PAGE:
They also have one more bonus in their back pocket: a professional stylist telling them what they should (and shouldn't) wear to look their best.
You may not have all those perks at your fingertips, but what you do have in your hands is a formula that can have a dramatic effect on how your figure appears. Learn to conceal your flaws and reveal your assets.
You’re not the only woman who wants to improve her look.
Believe me, even the most beautiful stars feel they need serious help. There’s a lot of pressure on women to be thin, young, and beautiful.
The problem is, the majority of women might not even look good wearing those clothes!
Today, most fashion books and magazine articles fail to distinguish the differences in body types when it comes to giving fashion advice.
And they use vague lists of descriptors for how to look taller or thinner. I began with a science called Anthropometry is the measure of the human form.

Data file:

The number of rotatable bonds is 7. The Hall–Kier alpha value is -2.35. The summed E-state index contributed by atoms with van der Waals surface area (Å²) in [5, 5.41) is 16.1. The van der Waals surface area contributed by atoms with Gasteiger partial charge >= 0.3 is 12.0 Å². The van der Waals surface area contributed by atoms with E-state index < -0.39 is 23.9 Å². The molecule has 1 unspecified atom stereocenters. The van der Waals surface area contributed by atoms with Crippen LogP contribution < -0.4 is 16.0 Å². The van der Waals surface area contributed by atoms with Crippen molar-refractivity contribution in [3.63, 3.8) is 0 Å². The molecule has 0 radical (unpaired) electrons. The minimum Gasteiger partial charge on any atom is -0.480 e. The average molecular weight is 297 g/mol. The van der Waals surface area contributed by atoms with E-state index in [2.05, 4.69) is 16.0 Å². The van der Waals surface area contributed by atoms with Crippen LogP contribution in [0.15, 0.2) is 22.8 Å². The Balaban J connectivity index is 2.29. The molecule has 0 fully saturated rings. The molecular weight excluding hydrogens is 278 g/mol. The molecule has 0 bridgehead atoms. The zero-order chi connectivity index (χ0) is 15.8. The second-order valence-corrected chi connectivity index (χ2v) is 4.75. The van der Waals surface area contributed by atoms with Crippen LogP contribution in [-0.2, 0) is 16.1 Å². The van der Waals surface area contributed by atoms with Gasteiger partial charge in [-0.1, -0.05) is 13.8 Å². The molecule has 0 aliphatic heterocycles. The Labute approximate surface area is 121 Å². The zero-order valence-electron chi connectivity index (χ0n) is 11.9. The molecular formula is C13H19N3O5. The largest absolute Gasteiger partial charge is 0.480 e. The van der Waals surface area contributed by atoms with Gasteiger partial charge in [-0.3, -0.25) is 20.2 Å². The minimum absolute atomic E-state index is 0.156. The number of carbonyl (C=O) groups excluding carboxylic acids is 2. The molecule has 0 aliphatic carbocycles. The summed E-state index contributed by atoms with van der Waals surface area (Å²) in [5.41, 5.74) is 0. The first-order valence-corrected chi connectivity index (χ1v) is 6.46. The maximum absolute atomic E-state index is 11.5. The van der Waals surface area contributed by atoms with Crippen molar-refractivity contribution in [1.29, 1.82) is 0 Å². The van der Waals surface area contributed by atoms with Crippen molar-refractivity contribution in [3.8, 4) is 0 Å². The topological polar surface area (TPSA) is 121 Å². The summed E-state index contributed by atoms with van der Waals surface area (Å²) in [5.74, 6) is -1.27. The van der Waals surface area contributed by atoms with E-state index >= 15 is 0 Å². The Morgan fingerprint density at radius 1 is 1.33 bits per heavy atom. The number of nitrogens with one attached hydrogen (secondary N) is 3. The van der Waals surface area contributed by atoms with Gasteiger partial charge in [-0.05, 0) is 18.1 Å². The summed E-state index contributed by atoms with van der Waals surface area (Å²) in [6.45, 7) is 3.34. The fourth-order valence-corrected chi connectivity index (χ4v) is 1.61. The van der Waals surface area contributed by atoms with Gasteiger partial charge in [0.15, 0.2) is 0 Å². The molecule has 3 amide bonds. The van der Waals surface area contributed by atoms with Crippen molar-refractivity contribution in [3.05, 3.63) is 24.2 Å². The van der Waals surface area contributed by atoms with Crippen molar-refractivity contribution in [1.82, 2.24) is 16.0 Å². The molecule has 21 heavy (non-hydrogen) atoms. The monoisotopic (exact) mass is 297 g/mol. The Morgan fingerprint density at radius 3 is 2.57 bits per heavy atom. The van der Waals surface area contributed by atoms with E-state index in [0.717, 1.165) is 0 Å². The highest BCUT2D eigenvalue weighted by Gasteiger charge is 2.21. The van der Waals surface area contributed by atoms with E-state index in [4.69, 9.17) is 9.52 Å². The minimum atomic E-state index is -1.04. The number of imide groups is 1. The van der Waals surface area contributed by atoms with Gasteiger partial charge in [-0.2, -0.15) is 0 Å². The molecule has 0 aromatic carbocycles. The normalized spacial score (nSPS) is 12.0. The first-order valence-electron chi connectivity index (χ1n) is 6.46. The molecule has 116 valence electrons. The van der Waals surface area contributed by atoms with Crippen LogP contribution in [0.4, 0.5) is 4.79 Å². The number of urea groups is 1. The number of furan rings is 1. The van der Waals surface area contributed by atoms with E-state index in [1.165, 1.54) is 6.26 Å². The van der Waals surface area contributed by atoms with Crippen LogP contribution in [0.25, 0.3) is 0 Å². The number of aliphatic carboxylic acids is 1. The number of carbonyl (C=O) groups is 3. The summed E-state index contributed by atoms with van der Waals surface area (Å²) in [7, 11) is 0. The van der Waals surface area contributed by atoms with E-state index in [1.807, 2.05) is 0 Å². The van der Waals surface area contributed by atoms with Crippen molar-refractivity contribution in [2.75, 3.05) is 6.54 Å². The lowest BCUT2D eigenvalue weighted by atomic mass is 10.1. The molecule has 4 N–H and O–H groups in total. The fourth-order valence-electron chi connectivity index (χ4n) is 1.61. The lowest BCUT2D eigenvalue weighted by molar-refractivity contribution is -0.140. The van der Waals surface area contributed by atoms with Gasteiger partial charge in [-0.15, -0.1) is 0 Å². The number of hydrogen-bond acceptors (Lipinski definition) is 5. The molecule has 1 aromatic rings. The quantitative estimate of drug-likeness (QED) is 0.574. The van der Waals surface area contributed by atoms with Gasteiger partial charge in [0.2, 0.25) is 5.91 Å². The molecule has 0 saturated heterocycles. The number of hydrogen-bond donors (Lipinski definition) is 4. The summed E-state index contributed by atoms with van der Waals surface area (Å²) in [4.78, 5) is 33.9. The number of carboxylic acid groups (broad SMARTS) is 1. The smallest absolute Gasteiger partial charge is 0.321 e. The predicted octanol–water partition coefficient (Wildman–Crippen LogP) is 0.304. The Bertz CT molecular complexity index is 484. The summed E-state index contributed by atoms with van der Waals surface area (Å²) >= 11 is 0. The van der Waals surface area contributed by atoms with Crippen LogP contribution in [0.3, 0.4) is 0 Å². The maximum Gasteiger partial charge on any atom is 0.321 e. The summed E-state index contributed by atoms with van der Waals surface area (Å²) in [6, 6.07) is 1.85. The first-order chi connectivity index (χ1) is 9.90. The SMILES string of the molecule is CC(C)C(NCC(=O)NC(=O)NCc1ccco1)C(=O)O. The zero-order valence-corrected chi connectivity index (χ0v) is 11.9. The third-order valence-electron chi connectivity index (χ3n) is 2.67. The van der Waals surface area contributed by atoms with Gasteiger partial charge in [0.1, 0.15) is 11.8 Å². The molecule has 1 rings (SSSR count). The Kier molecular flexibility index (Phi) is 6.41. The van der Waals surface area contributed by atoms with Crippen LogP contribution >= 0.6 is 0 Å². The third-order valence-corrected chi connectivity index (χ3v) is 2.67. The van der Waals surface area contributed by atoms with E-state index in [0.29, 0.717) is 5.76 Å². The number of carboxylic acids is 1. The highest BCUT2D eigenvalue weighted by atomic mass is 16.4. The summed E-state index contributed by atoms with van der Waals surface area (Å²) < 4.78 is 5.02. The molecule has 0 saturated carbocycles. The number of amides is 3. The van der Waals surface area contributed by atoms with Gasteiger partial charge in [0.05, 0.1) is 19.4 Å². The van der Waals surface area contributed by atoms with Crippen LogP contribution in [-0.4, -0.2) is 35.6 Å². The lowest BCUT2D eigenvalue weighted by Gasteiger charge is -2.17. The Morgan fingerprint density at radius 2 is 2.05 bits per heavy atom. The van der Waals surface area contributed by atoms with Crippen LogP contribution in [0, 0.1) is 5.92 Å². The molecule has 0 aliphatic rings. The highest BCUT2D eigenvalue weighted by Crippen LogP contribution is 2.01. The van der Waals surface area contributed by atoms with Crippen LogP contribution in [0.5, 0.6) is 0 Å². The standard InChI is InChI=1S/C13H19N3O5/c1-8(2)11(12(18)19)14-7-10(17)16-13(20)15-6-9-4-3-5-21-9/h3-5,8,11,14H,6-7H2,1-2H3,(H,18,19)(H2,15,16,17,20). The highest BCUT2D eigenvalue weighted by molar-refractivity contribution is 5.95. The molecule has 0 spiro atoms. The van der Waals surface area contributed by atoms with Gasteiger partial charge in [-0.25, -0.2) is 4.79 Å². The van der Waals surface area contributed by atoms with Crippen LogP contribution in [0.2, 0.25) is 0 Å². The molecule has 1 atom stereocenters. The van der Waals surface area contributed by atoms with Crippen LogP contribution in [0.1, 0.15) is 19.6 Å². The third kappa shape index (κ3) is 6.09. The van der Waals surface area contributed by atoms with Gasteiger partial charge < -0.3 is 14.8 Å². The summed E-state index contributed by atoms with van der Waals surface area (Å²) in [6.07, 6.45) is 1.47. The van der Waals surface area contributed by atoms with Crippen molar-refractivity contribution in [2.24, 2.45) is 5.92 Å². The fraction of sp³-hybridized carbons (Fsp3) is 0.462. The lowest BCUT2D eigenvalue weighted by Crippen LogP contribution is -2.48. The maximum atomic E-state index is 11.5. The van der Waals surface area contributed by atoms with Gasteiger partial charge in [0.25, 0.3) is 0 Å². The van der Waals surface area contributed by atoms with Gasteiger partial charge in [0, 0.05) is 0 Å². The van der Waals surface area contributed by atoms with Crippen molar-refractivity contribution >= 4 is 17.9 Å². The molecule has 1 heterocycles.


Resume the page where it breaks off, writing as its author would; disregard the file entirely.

It involves gathering statistical data on the variations in body dimensions across the population, all of which plays a huge role in clothing design.
The study, conducted by psychologists Douglas Kenrick, Ph. D., and Jenifer Patch at Arizona State University, concluded that, “If there are a large number of desirable members of one's own sex available, one may regard one's own market value as lower.” And with the surfeit of tall, skinny, beautiful actresses all over the television, the movie screen, and magazines, it’s easy for you to start feeling down on yourself. Remember, all those famously perfect women you’re used to seeing are being helped by a big bag of tricks: bright lights, professional makeup artists, costume designers, personal trainers, production magic, and photographic digital enhancements.You will quickly notice something about these women: Most of them are young, beautiful, tall, and very skinny. In fact, half the women in this country wear a size 14 or above.Yet most of the clothes you find in stores are designed for tall, skinny fashion models.Bradley Bayou is an American fashion designer and author.He is also an ambassador for NEDA, National Eating Disorder Association, where he champions a campaign to promote healthy body images in the media and fashion industry.